The president of the Federal Reserve Bank of St. Louis warned Monday against the U.S. central bank's policy of keeping interest rates low well into 2014.

James Bullard, speaking to the Union League Club of Chicago, criticized the widely held view that the nation's economy is facing an output gap that keeps it from appropriate production and employment levels.

If we continue using this interpretation of events, it may be very difficult for the U.S. to ever move off of the zero lower bound on nominal interest rates, Bullard said, according to a transcript of prepared comments. This could be a looming disaster for the United States.

He said he believes a better interpretation of the behavior of U.S. real GDP over the last five years may be that the economy was disrupted by a permanent, one-time shock to wealth and it is therefore ill advised to benchmark economic indicators against 2007 levels.

Hawks Set to Soar

Fed watchers consider Bullard, currently a non-voting member of the committee that sets interest rates, to be among the more hawkish of U.S. central bank economists. That is, he is particularly concerned about inflation and, thus, increasingly critical of the Fed's expansionary monetary policies, including its policy of near-zero interest rates and the possibility the central bank may buy more bonds to help keep interest rates down.

Bullard has several allies. Last week, Philadelphia Fed President Charles Plosser, who is a non-voting member of the Federal Open Market Committee, suggested the central bank's we've got to do more attitude was unwarranted. Also, Richmond Federal Reserve Bank President Jeffrey Lacker, who was the lone dissenting vote in the FOMC's latest interest-rate action, publicly aired his dissenting views. Dallas Fed President Richard Fisher is similarly minded.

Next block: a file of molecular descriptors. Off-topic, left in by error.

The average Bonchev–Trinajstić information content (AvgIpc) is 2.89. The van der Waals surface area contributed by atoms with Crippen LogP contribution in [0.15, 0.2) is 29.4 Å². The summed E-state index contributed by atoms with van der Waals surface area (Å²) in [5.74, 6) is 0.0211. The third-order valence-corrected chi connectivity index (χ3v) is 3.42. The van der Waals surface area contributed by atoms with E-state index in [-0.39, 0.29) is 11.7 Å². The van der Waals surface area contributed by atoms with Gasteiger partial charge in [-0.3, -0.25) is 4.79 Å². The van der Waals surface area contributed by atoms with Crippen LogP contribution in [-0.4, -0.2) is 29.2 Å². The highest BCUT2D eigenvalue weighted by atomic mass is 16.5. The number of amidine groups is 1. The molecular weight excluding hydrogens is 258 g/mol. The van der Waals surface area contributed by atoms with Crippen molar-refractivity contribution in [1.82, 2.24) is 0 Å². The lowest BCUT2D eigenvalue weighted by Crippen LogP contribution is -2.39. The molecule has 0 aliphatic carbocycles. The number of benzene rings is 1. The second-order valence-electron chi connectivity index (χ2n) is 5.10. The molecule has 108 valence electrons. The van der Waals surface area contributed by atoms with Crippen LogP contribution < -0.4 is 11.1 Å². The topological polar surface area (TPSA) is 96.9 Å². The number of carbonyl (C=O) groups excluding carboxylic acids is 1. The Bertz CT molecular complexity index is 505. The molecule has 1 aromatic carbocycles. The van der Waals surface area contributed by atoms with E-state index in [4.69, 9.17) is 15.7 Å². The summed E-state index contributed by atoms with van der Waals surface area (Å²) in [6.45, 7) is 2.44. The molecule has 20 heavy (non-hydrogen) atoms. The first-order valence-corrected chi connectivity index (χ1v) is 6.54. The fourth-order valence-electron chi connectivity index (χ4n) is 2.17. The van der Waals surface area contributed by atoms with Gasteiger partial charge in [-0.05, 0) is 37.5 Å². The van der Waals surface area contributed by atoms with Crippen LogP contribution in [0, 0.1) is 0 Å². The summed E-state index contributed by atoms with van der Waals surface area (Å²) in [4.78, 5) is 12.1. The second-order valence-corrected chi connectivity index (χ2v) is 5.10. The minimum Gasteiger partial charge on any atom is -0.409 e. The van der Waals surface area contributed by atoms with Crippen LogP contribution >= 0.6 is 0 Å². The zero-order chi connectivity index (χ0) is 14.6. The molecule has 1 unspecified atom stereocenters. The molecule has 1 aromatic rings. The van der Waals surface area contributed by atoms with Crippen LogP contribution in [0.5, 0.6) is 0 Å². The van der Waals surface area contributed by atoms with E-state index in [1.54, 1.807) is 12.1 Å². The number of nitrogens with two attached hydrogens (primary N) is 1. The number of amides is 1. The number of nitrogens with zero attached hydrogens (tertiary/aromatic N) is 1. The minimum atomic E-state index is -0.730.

The views of these economists were boosted at the end of last week, when leading economic indicators related to manufacturing, employment and consumer sentiment all showed the U.S. economy was doing better than expected in January.

Not all Bullard's comments were critical of his central banker peers.

The economist began his speech by praising the Fed's new policy of explicit but flexible inflation targeting, comparing it favorably to the actions of the Federal Reserve during the 1970s. The Fed has recently said it will act with the expectation that core inflation should not rise much more than 2 percent.

Bullard said this decision will serve the nation well for years to come.